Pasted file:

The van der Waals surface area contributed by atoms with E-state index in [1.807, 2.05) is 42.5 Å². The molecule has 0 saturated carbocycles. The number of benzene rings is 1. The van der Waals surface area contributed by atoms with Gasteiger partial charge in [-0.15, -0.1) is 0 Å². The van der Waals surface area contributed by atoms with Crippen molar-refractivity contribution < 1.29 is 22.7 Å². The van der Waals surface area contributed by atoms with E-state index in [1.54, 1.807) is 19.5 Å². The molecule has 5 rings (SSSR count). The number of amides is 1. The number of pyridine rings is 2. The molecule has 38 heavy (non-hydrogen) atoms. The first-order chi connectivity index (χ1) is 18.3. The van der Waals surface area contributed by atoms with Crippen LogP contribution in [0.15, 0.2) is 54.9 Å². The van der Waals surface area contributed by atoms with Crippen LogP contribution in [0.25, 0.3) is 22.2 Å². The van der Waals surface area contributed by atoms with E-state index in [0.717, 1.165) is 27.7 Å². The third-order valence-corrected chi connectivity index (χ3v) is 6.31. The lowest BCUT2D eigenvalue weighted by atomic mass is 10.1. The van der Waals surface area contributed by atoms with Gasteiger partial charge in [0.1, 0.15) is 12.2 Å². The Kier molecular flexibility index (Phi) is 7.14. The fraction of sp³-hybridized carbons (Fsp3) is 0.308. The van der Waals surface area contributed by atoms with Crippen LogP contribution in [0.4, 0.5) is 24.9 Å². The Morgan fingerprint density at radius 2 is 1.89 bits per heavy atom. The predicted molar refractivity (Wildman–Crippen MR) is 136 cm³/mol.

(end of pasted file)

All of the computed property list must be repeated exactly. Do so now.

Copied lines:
The van der Waals surface area contributed by atoms with E-state index in [1.807, 2.05) is 42.5 Å². The molecule has 0 saturated carbocycles. The number of benzene rings is 1. The van der Waals surface area contributed by atoms with Gasteiger partial charge in [-0.15, -0.1) is 0 Å². The van der Waals surface area contributed by atoms with Crippen molar-refractivity contribution < 1.29 is 22.7 Å². The van der Waals surface area contributed by atoms with E-state index in [1.54, 1.807) is 19.5 Å². The molecule has 5 rings (SSSR count). The number of amides is 1. The number of pyridine rings is 2. The molecule has 38 heavy (non-hydrogen) atoms. The first-order chi connectivity index (χ1) is 18.3. The van der Waals surface area contributed by atoms with Crippen LogP contribution in [0.15, 0.2) is 54.9 Å². The van der Waals surface area contributed by atoms with Crippen LogP contribution in [0.25, 0.3) is 22.2 Å². The van der Waals surface area contributed by atoms with E-state index in [0.717, 1.165) is 27.7 Å². The third-order valence-corrected chi connectivity index (χ3v) is 6.31. The lowest BCUT2D eigenvalue weighted by atomic mass is 10.1. The van der Waals surface area contributed by atoms with Gasteiger partial charge in [0.1, 0.15) is 12.2 Å². The Kier molecular flexibility index (Phi) is 7.14. The fraction of sp³-hybridized carbons (Fsp3) is 0.308. The van der Waals surface area contributed by atoms with Crippen LogP contribution in [0.4, 0.5) is 24.9 Å². The Morgan fingerprint density at radius 2 is 1.89 bits per heavy atom. The predicted molar refractivity (Wildman–Crippen MR) is 136 cm³/mol.